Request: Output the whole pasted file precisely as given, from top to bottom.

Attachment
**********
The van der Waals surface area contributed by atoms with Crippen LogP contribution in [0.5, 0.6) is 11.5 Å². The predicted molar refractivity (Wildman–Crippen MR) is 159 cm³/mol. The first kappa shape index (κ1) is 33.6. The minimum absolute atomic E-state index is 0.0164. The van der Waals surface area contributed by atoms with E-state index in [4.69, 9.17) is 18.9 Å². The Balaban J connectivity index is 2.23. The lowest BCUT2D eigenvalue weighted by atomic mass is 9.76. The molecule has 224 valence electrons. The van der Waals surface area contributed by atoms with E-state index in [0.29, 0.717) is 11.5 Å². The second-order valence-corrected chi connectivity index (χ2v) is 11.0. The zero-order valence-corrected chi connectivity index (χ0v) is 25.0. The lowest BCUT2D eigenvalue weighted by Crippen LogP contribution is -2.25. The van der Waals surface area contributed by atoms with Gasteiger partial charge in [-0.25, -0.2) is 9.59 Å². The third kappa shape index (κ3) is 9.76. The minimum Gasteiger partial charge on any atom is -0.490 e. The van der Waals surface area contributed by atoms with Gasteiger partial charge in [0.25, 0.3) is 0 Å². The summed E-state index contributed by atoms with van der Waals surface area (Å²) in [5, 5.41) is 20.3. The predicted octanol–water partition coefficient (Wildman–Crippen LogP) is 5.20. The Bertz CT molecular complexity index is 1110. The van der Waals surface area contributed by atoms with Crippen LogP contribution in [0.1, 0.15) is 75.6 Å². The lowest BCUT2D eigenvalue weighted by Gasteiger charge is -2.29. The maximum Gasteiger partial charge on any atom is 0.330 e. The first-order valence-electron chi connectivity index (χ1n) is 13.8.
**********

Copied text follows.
The van der Waals surface area contributed by atoms with Crippen LogP contribution in [0.5, 0.6) is 11.5 Å². The predicted molar refractivity (Wildman–Crippen MR) is 159 cm³/mol. The first kappa shape index (κ1) is 33.6. The minimum absolute atomic E-state index is 0.0164. The van der Waals surface area contributed by atoms with E-state index in [4.69, 9.17) is 18.9 Å². The Balaban J connectivity index is 2.23. The lowest BCUT2D eigenvalue weighted by atomic mass is 9.76. The molecule has 224 valence electrons. The van der Waals surface area contributed by atoms with E-state index in [0.29, 0.717) is 11.5 Å². The second-order valence-corrected chi connectivity index (χ2v) is 11.0. The zero-order valence-corrected chi connectivity index (χ0v) is 25.0. The lowest BCUT2D eigenvalue weighted by Crippen LogP contribution is -2.25. The van der Waals surface area contributed by atoms with Gasteiger partial charge in [-0.25, -0.2) is 9.59 Å². The third kappa shape index (κ3) is 9.76. The minimum Gasteiger partial charge on any atom is -0.490 e. The van der Waals surface area contributed by atoms with Gasteiger partial charge in [0.25, 0.3) is 0 Å². The summed E-state index contributed by atoms with van der Waals surface area (Å²) in [5, 5.41) is 20.3. The predicted octanol–water partition coefficient (Wildman–Crippen LogP) is 5.20. The Bertz CT molecular complexity index is 1110. The van der Waals surface area contributed by atoms with Crippen LogP contribution in [0.1, 0.15) is 75.6 Å². The lowest BCUT2D eigenvalue weighted by Gasteiger charge is -2.29. The maximum Gasteiger partial charge on any atom is 0.330 e. The first-order valence-electron chi connectivity index (χ1n) is 13.8.